While a direct comparison with giants like the online logistical trader, Amazon, is perhaps unfair, there must be room somewhere in-between to help minimise the time it takes to source, order and receive more locally made products. There is really no plausible excuse because we have the young tech savvy people on our doorstep to make it happen.

Frankly I shudder at the thought of devaluation and the devastating effect that it could have on our tourism sector. With a largely import dependent economy, it would make an already perceived expensive destination beyond reach for people in many of our markets. Perhaps the only saving grace would be to maintain and deposit our accommodation prices in US Dollars to offset inevitable higher operational and consumable costs.

But my guess this would only greatly increase what is already an alarming practice of collecting and processing payment offshore thereby further reducing Government revenue collection, notably VAT and corporation tax.

It must be clear that this has led to the disparity of higher arrival numbers and reduced on-island spending.

Our already nervous banks must realise that tourism and its ability to generate and maintain inflows of foreign exchange is the only possible way of eventually extracting ourselves out of the current fiscal malaise.

The Adrian Loveridge Column – Visitors Prefer to Eat Local

Adrian Loveridge

Adrian Loveridge

I have spent much of the last week identifying any restaurants that currently are not in the re-DISCOVER lunch initiative to give them all an equal opportunity to participate in this promotion during 2017. Frankly what surprised me was the number of establishments’ who do not use what amounts to free social media opportunities to maximise basic details and inform potential clientele, such as opening times, closure days, email contact details and creatively use imagery to highlight eating options. Of course there are notable exceptions, which conversely use this form of advertising to get their product out there and tempt potential diners.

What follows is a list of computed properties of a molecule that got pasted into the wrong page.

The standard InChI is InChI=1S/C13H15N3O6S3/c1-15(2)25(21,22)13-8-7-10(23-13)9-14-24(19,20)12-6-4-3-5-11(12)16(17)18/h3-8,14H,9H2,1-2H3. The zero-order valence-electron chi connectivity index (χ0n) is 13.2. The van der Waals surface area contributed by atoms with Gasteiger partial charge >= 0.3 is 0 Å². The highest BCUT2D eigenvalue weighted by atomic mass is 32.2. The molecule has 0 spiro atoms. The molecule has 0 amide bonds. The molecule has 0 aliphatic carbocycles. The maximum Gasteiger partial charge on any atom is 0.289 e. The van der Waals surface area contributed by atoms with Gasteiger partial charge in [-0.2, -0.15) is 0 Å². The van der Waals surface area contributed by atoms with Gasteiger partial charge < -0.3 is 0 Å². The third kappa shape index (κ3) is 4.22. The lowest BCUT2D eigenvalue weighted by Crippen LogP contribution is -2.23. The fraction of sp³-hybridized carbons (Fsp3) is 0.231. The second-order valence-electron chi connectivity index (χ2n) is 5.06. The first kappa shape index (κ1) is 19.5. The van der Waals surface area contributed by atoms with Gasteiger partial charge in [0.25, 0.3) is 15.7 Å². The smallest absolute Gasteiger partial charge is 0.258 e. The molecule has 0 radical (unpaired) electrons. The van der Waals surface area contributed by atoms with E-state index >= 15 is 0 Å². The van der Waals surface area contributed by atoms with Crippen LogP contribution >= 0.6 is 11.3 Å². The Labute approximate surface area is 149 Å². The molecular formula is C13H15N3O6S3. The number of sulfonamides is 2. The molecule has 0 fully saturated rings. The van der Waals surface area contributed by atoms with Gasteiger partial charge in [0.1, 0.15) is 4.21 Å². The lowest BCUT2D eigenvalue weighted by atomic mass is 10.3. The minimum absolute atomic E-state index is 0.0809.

And why would you not, when a large part of social media is free for the taking and exploiting.

The recently concluded Restaurant Week Barbados reinforced the importance of quality high resolution images. Of course our visitors no longer rely totally on printed material, which is often not available until they physically arrive to do their research and homework. The vast majority of planning and preparation is now searched online prior to travel, ensuring the best use of their time.

As a destination it is also critically important that we further capitalise on our amazing number of varied eating places at all levels and price points. Perhaps this is also another area where our restaurants can be better supplied with local produce to reduce dependency on imported items.

For instance, do our more pro-active and organized farmers and growers have an existing database of all our licensed restaurants, where they can transmit a simple daily email flyer showing ‘what we can offer you this week’ with prices and quantities available?

This approach also may help even out the common problem of gluts and shortages.

For the individual restaurants, sourcing required items is usually a major bone of contention, certainly in our personal experience. All so often you order in the morning and when the delivery is made later that day, frequently items are ‘out of stock’ and you are left with just hours to spare, as to decide which alternatives could possibly be used that evening.